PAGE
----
Incense and Sensibility by Sonali Dev

The Raje family series continues with Yash Raje campaigning for Governor of California. At a rally, his bodyguard and best friend is critically injured, leaving Yash with panic attacks that interfere with his campaign. His family refers him to India Dashwood, a family friend who just happens to be a stress management coach they trust to be discreet. Of course, they don’t know that Yash broke her heart a decade earlier. Dev seamlessly coalesces the different perspectives of each character into the family story as a whole through each new novel. My favorite aspect of her books is that she always has two main characters that will make the most stubbornly self-proclaimed non-romance fan swoon. The novels are standalone, but are much better when building on the previous ones. I highly recommend anything by Sonali Dev, and especially the Raje series. I was fortunate to receive a digital copy from the publisher / author through NetGalley.

What You Can See From Here by Mariana Leky

This story opens with an omen of a village matriarch dreaming of an animal she’s only seen in photographs, setting everyone on edge, since this has always been followed by a death in the village. This is really her granddaughter Luise’s story, how she becomes a part of the larger world while staying in her village. Though foretold by the omen, the death comes as a shock to the entire village, tugging connections and shifting perspectives, grief overshadowing all. I love how the author infuses a little bit of magic into the story through the unusual perspectives, beliefs, and seemingly accurate superstitions. Leky’s characters are all laid out for the reader, since everyone seems to know everything about everyone else, and she lets us in on all the secrets. Though emotional, it’s easy to stand back from the story and see the whole picture. I was fortunate to receive this wonderful story from the publisher Farrar, Straus, and Giroux through NetGalley.

Collodian by Greg Morgan

UPDATE: The author has contacted me to politely inform me that he did indeed have sensitivity editors, several specialists in the field of autism and one on the spectrum, as well as a Cherokee native. He was highly professional in his response.

This book started out promising, with a quirky main character who falls Forest Gump-like into fame as a photographer of Civil War battles. When he meets his soulmate, a young woman dressing as a man for her job as embalmer and also because it suits her, it feels fateful. However, Lou, who has been diagnosed with a “syndrome,” and Osborn, who appears to have the same “syndrome,” come across as childlike if not cartoonish / buffoonish, and it’s harmful to people who are on the spectrum. The author throws in the token black, the token Native American, etc. I finished the book because it was a compelling storyline otherwise, and I wanted to give an informed review. To make matters worse, the ending is super creepy. I don’t need to relate to a character to appreciate a good tale, but I expect this character was meant to be endearing, not criminal (I suspect it was intended to be romantic, but no, it was not). Also, NetGalley does not provide the information that books are part of a series. Morgan is a great storyteller, if he could toss the stereotypes out of his storyline, maybe by investing in a sensitivity editor. I received a digital copy from the author through NetGalley.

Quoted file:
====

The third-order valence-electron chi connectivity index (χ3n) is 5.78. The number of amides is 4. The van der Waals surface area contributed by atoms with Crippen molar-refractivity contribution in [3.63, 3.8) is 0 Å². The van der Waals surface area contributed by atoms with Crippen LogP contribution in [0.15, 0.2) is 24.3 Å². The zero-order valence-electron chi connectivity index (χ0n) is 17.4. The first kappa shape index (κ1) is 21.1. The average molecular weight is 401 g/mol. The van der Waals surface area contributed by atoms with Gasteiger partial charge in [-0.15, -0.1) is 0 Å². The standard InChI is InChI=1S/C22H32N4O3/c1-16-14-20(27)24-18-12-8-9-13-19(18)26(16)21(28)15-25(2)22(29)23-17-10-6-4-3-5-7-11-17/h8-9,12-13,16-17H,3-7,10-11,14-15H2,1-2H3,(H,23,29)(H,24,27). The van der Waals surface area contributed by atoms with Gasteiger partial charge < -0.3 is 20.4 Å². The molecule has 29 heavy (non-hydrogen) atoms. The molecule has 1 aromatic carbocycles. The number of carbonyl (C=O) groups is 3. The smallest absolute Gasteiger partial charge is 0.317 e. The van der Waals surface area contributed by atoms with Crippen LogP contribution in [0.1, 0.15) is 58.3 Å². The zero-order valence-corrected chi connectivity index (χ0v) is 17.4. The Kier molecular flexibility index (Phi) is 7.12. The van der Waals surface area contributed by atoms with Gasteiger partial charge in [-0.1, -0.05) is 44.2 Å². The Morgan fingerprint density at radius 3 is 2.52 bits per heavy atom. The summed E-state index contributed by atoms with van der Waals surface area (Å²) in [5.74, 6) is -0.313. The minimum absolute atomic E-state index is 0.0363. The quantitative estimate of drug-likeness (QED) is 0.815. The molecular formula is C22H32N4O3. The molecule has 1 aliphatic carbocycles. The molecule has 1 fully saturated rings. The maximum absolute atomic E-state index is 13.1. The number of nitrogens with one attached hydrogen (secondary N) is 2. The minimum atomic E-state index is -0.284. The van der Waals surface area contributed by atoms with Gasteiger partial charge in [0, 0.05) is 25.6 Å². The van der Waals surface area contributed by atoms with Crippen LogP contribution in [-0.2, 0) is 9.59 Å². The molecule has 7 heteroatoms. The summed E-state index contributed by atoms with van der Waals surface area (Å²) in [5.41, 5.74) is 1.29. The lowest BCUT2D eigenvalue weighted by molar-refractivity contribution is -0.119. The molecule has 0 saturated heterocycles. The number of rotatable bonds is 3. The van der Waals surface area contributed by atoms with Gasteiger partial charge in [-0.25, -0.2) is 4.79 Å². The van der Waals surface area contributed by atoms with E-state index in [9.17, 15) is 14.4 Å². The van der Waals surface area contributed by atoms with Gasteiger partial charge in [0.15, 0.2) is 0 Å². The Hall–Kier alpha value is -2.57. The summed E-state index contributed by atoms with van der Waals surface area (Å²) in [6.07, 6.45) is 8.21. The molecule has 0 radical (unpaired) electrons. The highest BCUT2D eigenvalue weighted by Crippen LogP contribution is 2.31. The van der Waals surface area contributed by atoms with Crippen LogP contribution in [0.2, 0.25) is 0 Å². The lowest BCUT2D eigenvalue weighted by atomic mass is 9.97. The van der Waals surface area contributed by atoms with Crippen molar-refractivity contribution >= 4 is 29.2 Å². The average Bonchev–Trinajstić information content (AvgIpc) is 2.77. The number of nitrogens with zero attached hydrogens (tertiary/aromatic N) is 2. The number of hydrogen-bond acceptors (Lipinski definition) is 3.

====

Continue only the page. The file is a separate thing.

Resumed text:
Rabbits by Terry Miles

A real-world game pulls people in and gets them killed. There’s something wrong with the game that’s causing the world to rupture. For some reason, the narrator is the savior of the game, though he appears to be the only one unaware that he is actually playing the game. Like most of the story, the climax is smoke and mirrors, as if the main character awakes from a dream at the end. This book feels like gorging on junk food and ending up in a stupor of satisfaction despite the queasiness. Like the answer to a secret taken to the grave, it leaves the reader with a suspended sense of closure, prolonging the unease of real-life unanswerable questions. For some reason, this works for me, and I really wanted the game to be real despite the death toll, because that would never happen to me, right? Read this book and explain it to me! I was fortunate to receive a digital copy from the publisher Del Ray Books through NetGalley.